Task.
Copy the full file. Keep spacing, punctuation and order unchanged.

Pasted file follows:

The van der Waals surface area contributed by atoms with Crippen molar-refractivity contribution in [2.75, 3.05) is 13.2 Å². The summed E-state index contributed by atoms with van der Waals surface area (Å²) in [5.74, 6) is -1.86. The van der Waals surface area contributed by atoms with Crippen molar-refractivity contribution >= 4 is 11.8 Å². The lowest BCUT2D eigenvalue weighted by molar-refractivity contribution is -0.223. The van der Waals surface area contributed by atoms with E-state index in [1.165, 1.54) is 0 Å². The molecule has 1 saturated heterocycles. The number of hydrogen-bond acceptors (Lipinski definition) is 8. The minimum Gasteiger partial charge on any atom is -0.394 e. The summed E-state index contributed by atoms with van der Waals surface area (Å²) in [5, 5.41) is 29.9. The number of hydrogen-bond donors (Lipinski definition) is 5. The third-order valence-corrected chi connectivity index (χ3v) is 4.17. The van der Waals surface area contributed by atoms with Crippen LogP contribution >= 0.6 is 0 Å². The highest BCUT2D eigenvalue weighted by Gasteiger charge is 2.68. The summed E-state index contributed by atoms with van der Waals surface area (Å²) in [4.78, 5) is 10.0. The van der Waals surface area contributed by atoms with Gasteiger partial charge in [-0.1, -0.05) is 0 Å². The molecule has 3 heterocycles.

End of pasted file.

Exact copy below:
The van der Waals surface area contributed by atoms with Crippen molar-refractivity contribution in [2.75, 3.05) is 13.2 Å². The summed E-state index contributed by atoms with van der Waals surface area (Å²) in [5.74, 6) is -1.86. The van der Waals surface area contributed by atoms with Crippen molar-refractivity contribution >= 4 is 11.8 Å². The lowest BCUT2D eigenvalue weighted by molar-refractivity contribution is -0.223. The van der Waals surface area contributed by atoms with E-state index in [1.165, 1.54) is 0 Å². The molecule has 1 saturated heterocycles. The number of hydrogen-bond acceptors (Lipinski definition) is 8. The minimum Gasteiger partial charge on any atom is -0.394 e. The summed E-state index contributed by atoms with van der Waals surface area (Å²) in [5, 5.41) is 29.9. The number of hydrogen-bond donors (Lipinski definition) is 5. The third-order valence-corrected chi connectivity index (χ3v) is 4.17. The van der Waals surface area contributed by atoms with Crippen LogP contribution >= 0.6 is 0 Å². The highest BCUT2D eigenvalue weighted by Gasteiger charge is 2.68. The summed E-state index contributed by atoms with van der Waals surface area (Å²) in [4.78, 5) is 10.0. The van der Waals surface area contributed by atoms with Gasteiger partial charge in [-0.1, -0.05) is 0 Å². The molecule has 3 heterocycles.